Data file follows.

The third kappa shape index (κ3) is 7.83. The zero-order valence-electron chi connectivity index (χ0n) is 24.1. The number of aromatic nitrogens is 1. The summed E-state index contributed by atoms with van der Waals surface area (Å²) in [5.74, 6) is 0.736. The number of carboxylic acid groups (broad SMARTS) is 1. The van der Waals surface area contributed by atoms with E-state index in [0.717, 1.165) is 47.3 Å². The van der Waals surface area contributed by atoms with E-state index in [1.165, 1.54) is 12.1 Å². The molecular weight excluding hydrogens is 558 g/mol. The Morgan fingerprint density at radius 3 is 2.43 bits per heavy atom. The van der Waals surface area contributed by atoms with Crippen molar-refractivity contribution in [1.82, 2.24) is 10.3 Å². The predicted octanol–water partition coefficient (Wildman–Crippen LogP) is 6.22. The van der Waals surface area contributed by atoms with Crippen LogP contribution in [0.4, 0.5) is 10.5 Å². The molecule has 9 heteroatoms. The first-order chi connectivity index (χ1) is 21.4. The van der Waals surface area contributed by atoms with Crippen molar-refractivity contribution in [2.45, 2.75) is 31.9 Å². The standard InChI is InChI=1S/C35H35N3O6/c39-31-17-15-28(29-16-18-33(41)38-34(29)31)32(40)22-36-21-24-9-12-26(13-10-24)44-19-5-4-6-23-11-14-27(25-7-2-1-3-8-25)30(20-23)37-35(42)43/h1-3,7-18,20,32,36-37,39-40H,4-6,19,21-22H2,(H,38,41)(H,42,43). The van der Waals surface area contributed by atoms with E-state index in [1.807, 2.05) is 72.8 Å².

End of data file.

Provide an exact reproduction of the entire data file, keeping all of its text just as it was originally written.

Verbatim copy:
The third kappa shape index (κ3) is 7.83. The zero-order valence-electron chi connectivity index (χ0n) is 24.1. The number of aromatic nitrogens is 1. The summed E-state index contributed by atoms with van der Waals surface area (Å²) in [5.74, 6) is 0.736. The number of carboxylic acid groups (broad SMARTS) is 1. The van der Waals surface area contributed by atoms with E-state index in [0.717, 1.165) is 47.3 Å². The van der Waals surface area contributed by atoms with E-state index in [1.165, 1.54) is 12.1 Å². The molecular weight excluding hydrogens is 558 g/mol. The Morgan fingerprint density at radius 3 is 2.43 bits per heavy atom. The van der Waals surface area contributed by atoms with Crippen molar-refractivity contribution in [1.82, 2.24) is 10.3 Å². The predicted octanol–water partition coefficient (Wildman–Crippen LogP) is 6.22. The van der Waals surface area contributed by atoms with Crippen LogP contribution in [0.4, 0.5) is 10.5 Å². The molecule has 9 heteroatoms. The first-order chi connectivity index (χ1) is 21.4. The van der Waals surface area contributed by atoms with Crippen molar-refractivity contribution in [2.45, 2.75) is 31.9 Å². The standard InChI is InChI=1S/C35H35N3O6/c39-31-17-15-28(29-16-18-33(41)38-34(29)31)32(40)22-36-21-24-9-12-26(13-10-24)44-19-5-4-6-23-11-14-27(25-7-2-1-3-8-25)30(20-23)37-35(42)43/h1-3,7-18,20,32,36-37,39-40H,4-6,19,21-22H2,(H,38,41)(H,42,43). The van der Waals surface area contributed by atoms with E-state index in [1.807, 2.05) is 72.8 Å².